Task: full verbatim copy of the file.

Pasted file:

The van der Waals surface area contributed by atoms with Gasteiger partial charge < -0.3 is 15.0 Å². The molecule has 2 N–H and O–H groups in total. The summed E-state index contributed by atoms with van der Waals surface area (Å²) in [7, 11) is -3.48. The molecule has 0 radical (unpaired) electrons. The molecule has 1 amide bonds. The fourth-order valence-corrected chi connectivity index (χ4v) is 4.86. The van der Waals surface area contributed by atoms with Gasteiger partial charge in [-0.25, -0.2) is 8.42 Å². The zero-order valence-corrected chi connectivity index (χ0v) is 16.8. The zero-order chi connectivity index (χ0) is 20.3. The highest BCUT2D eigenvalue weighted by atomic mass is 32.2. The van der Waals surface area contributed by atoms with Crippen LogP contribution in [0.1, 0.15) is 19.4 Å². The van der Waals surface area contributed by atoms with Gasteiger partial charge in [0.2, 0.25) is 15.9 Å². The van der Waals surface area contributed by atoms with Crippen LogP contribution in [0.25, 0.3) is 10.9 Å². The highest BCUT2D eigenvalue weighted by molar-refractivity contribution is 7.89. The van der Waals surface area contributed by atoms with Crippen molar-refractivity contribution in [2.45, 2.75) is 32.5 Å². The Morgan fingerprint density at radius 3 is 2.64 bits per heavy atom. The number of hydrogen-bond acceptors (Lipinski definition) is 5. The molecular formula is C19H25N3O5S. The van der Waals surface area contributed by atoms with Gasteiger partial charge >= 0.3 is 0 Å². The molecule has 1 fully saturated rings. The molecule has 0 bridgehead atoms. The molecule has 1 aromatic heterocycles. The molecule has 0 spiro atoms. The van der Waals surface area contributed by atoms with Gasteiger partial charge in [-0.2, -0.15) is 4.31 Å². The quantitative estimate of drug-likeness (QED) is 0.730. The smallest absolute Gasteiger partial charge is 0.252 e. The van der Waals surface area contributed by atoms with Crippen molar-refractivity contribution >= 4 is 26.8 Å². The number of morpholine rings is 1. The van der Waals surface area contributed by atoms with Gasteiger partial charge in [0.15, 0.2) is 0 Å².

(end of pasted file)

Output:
The van der Waals surface area contributed by atoms with Gasteiger partial charge < -0.3 is 15.0 Å². The molecule has 2 N–H and O–H groups in total. The summed E-state index contributed by atoms with van der Waals surface area (Å²) in [7, 11) is -3.48. The molecule has 0 radical (unpaired) electrons. The molecule has 1 amide bonds. The fourth-order valence-corrected chi connectivity index (χ4v) is 4.86. The van der Waals surface area contributed by atoms with Gasteiger partial charge in [-0.25, -0.2) is 8.42 Å². The zero-order valence-corrected chi connectivity index (χ0v) is 16.8. The zero-order chi connectivity index (χ0) is 20.3. The highest BCUT2D eigenvalue weighted by atomic mass is 32.2. The van der Waals surface area contributed by atoms with Crippen LogP contribution in [0.1, 0.15) is 19.4 Å². The van der Waals surface area contributed by atoms with Gasteiger partial charge in [0.2, 0.25) is 15.9 Å². The van der Waals surface area contributed by atoms with Crippen LogP contribution in [0.25, 0.3) is 10.9 Å². The highest BCUT2D eigenvalue weighted by molar-refractivity contribution is 7.89. The van der Waals surface area contributed by atoms with Crippen molar-refractivity contribution in [2.45, 2.75) is 32.5 Å². The Morgan fingerprint density at radius 3 is 2.64 bits per heavy atom. The number of hydrogen-bond acceptors (Lipinski definition) is 5. The molecular formula is C19H25N3O5S. The van der Waals surface area contributed by atoms with Gasteiger partial charge >= 0.3 is 0 Å². The molecule has 1 fully saturated rings. The molecule has 0 bridgehead atoms. The molecule has 1 aromatic heterocycles. The molecule has 0 spiro atoms. The van der Waals surface area contributed by atoms with Gasteiger partial charge in [-0.2, -0.15) is 4.31 Å². The quantitative estimate of drug-likeness (QED) is 0.730. The smallest absolute Gasteiger partial charge is 0.252 e. The van der Waals surface area contributed by atoms with Crippen molar-refractivity contribution >= 4 is 26.8 Å². The number of morpholine rings is 1. The van der Waals surface area contributed by atoms with Gasteiger partial charge in [0.15, 0.2) is 0 Å².